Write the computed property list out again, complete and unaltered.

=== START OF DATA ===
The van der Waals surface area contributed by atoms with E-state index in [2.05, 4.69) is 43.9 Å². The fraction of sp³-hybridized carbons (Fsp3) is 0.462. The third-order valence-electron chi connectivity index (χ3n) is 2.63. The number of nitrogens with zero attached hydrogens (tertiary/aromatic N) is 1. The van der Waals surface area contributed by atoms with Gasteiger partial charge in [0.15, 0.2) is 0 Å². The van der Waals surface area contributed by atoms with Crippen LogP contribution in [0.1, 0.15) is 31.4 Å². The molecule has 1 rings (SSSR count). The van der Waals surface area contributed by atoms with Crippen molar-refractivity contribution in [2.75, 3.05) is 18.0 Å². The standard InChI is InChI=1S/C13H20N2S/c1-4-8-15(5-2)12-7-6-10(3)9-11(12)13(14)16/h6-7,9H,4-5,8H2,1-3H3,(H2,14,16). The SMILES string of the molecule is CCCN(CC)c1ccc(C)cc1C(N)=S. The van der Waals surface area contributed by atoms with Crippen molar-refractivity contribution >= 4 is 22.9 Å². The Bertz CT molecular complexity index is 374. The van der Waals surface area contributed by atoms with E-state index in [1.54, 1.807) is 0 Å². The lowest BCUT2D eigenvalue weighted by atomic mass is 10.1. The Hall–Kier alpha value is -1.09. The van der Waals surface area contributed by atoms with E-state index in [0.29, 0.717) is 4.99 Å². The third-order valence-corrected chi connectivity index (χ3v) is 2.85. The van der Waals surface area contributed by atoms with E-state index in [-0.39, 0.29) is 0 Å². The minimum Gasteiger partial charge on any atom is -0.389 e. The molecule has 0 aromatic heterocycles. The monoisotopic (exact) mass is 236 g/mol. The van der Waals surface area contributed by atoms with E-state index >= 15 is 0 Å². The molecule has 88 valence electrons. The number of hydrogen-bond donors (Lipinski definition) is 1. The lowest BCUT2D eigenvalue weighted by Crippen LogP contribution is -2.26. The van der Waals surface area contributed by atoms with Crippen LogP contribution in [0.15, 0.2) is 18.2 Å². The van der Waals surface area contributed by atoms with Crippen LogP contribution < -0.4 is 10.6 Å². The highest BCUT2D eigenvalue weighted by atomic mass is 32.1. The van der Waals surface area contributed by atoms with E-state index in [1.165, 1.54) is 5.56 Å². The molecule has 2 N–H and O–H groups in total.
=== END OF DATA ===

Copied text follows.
The van der Waals surface area contributed by atoms with E-state index in [2.05, 4.69) is 43.9 Å². The fraction of sp³-hybridized carbons (Fsp3) is 0.462. The third-order valence-electron chi connectivity index (χ3n) is 2.63. The number of nitrogens with zero attached hydrogens (tertiary/aromatic N) is 1. The van der Waals surface area contributed by atoms with Gasteiger partial charge in [0.15, 0.2) is 0 Å². The van der Waals surface area contributed by atoms with Crippen LogP contribution in [0.1, 0.15) is 31.4 Å². The molecule has 1 rings (SSSR count). The van der Waals surface area contributed by atoms with Crippen molar-refractivity contribution in [2.75, 3.05) is 18.0 Å². The standard InChI is InChI=1S/C13H20N2S/c1-4-8-15(5-2)12-7-6-10(3)9-11(12)13(14)16/h6-7,9H,4-5,8H2,1-3H3,(H2,14,16). The SMILES string of the molecule is CCCN(CC)c1ccc(C)cc1C(N)=S. The van der Waals surface area contributed by atoms with Crippen molar-refractivity contribution >= 4 is 22.9 Å². The Bertz CT molecular complexity index is 374. The van der Waals surface area contributed by atoms with E-state index in [1.54, 1.807) is 0 Å². The lowest BCUT2D eigenvalue weighted by atomic mass is 10.1. The Hall–Kier alpha value is -1.09. The van der Waals surface area contributed by atoms with E-state index in [0.29, 0.717) is 4.99 Å². The third-order valence-corrected chi connectivity index (χ3v) is 2.85. The van der Waals surface area contributed by atoms with E-state index in [-0.39, 0.29) is 0 Å². The minimum Gasteiger partial charge on any atom is -0.389 e. The molecule has 0 aromatic heterocycles. The monoisotopic (exact) mass is 236 g/mol. The van der Waals surface area contributed by atoms with E-state index >= 15 is 0 Å². The molecule has 88 valence electrons. The number of hydrogen-bond donors (Lipinski definition) is 1. The lowest BCUT2D eigenvalue weighted by Crippen LogP contribution is -2.26. The van der Waals surface area contributed by atoms with Crippen LogP contribution in [0.15, 0.2) is 18.2 Å². The van der Waals surface area contributed by atoms with Crippen LogP contribution < -0.4 is 10.6 Å². The highest BCUT2D eigenvalue weighted by atomic mass is 32.1. The van der Waals surface area contributed by atoms with E-state index in [1.165, 1.54) is 5.56 Å². The molecule has 2 N–H and O–H groups in total.